Break it Down: Humectants, Occlusives, and Emollients

Published:Tue, Sep 20, 2022
Break it Down: Humectants, Occlusives, and Emollients

Let’s talk about types of moisturizers! You’ve probably heard humectants, occlusives and emollients being used interchangeably but there are differences between the three and how a formulation consisting of all three types is important when it comes to finding a good moisturizer.

With age, our skin tends to break down and lose that elasticity of our youth. To counteract this, we replenish our skin’s natural supply of lipids, cholesterol and ceramides with topical skincare, more specifically moisturizers. Besides replenishing our skin with all that goodness, moisturizers also help resolve dryness, tightness and flakiness.



Humectants, or hydrating ingredients are hydrophilic, meaning that it pulls moisture into the skin whether from the environment or from the deeper layers of the skin.

It helps counteract any drying effects of other products which may contain higher amounts of alcohol denat, witch hazel, or any other astringents.

Technically, humectants just hydrate the skin, so it cannot stand on its own as it doesn’t prevent moisture loss.

Humectants include:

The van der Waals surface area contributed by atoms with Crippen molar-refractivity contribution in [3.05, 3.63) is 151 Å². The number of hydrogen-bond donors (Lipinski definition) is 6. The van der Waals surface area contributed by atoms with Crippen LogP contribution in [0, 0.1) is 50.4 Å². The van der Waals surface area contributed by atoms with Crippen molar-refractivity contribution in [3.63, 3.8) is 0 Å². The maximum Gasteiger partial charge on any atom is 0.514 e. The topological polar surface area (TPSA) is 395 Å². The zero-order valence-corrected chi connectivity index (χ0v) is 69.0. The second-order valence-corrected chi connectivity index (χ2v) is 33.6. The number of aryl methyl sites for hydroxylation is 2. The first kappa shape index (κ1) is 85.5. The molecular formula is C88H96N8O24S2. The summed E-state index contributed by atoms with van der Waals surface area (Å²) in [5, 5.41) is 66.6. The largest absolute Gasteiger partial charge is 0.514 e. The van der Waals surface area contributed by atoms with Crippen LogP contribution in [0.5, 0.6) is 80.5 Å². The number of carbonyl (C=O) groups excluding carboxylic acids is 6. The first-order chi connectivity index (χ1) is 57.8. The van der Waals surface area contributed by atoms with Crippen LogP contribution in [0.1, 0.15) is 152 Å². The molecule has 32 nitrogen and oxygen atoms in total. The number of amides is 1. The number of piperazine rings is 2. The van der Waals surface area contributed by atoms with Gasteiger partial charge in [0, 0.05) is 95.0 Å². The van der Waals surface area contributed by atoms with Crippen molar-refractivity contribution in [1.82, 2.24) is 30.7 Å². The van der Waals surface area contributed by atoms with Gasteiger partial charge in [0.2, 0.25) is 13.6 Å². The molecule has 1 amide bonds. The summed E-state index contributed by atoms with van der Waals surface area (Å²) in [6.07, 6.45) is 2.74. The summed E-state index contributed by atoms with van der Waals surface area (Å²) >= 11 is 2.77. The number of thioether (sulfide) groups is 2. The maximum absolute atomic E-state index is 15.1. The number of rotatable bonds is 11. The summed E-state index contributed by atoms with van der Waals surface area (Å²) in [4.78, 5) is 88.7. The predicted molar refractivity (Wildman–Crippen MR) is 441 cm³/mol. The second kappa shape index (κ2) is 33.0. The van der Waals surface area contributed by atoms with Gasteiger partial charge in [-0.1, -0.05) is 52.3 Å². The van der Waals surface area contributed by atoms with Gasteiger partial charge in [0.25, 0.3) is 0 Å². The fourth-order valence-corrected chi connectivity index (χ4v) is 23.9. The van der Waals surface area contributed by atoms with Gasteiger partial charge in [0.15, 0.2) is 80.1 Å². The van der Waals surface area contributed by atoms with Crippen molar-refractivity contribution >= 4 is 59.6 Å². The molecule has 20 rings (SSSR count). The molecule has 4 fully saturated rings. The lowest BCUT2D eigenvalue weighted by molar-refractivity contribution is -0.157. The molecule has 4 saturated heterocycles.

Hyaluronic Acid
Sodium Hyaluronate
Aloe Vera



Emollients and occlusives are sometimes interchangeable as they technically do the same thing just at different levels….sort of.

Occlusives help create a barrier on the skin which prevents moisture loss and blocks water from evaporating. Occlusive ingredients are generally waxy and can feel heavier on the skin on its own.

There’s the ‘slugging’ method which recently regained popularity, where you apply a layer of Vaseline as the last step of your routine. The result? Smooth, plump and supple skin (not recommended for daily use).

Examples of occlusives:

Mineral Oil
Shea Butter



Emollients have some occlusive properties, but its main function is to help soften the skin. It also has a more cream-like texture with high spreadability on the skin and highly affects how the product feels.

Emollients are generally oils and lipids which help replenish skin barrier, repair damage and reduce the appearance of fine lines and wrinkles.

Examples of emollients:

Fatty Acids
Rosehip Oil

Looking at these categories of moisturizers, a good formulation of all three is important to not only moisturize the skin, but also provide some hydration and good spreadability without being too heavy or too light.

So, the next time you’re shopping for a new moisturizer, keep these three categories in mind!